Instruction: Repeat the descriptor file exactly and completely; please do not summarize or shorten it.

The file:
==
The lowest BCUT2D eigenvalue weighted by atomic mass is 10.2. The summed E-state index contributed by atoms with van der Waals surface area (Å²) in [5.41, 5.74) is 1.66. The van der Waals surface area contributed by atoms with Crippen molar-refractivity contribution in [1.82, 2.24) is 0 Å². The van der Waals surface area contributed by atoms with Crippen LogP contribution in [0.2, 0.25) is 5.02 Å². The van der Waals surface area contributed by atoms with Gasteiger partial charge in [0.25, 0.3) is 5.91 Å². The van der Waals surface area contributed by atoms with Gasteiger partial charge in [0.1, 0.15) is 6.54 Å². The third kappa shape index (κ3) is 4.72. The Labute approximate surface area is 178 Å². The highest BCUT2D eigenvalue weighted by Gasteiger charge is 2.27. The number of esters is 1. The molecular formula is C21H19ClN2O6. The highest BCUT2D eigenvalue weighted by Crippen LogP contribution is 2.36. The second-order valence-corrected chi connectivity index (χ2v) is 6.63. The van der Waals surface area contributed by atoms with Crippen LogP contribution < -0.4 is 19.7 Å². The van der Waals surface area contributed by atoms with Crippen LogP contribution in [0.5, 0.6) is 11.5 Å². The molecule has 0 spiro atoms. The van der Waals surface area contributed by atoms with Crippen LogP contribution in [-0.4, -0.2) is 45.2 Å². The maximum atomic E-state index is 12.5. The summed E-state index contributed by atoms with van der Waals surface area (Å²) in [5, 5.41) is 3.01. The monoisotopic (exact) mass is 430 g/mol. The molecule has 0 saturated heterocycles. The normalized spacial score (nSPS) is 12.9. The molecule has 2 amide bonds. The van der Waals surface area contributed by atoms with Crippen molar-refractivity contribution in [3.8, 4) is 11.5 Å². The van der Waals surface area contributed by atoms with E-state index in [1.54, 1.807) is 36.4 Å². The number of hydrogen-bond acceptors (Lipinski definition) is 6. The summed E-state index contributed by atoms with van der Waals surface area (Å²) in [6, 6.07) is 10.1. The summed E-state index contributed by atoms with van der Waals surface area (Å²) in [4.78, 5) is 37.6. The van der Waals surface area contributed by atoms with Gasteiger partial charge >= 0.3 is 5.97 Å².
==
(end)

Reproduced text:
The lowest BCUT2D eigenvalue weighted by atomic mass is 10.2. The summed E-state index contributed by atoms with van der Waals surface area (Å²) in [5.41, 5.74) is 1.66. The van der Waals surface area contributed by atoms with Crippen molar-refractivity contribution in [1.82, 2.24) is 0 Å². The van der Waals surface area contributed by atoms with Crippen LogP contribution in [0.2, 0.25) is 5.02 Å². The van der Waals surface area contributed by atoms with Gasteiger partial charge in [0.25, 0.3) is 5.91 Å². The van der Waals surface area contributed by atoms with Gasteiger partial charge in [0.1, 0.15) is 6.54 Å². The third kappa shape index (κ3) is 4.72. The Labute approximate surface area is 178 Å². The highest BCUT2D eigenvalue weighted by Gasteiger charge is 2.27. The number of esters is 1. The molecular formula is C21H19ClN2O6. The highest BCUT2D eigenvalue weighted by Crippen LogP contribution is 2.36. The second-order valence-corrected chi connectivity index (χ2v) is 6.63. The van der Waals surface area contributed by atoms with Crippen LogP contribution < -0.4 is 19.7 Å². The van der Waals surface area contributed by atoms with Crippen LogP contribution in [0.5, 0.6) is 11.5 Å². The molecule has 0 spiro atoms. The van der Waals surface area contributed by atoms with Crippen LogP contribution in [-0.4, -0.2) is 45.2 Å². The maximum atomic E-state index is 12.5. The summed E-state index contributed by atoms with van der Waals surface area (Å²) in [5, 5.41) is 3.01. The monoisotopic (exact) mass is 430 g/mol. The molecule has 0 saturated heterocycles. The normalized spacial score (nSPS) is 12.9. The molecule has 2 amide bonds. The van der Waals surface area contributed by atoms with Crippen molar-refractivity contribution in [3.8, 4) is 11.5 Å². The van der Waals surface area contributed by atoms with E-state index in [1.54, 1.807) is 36.4 Å². The number of hydrogen-bond acceptors (Lipinski definition) is 6. The summed E-state index contributed by atoms with van der Waals surface area (Å²) in [6, 6.07) is 10.1. The summed E-state index contributed by atoms with van der Waals surface area (Å²) in [4.78, 5) is 37.6. The van der Waals surface area contributed by atoms with Gasteiger partial charge >= 0.3 is 5.97 Å².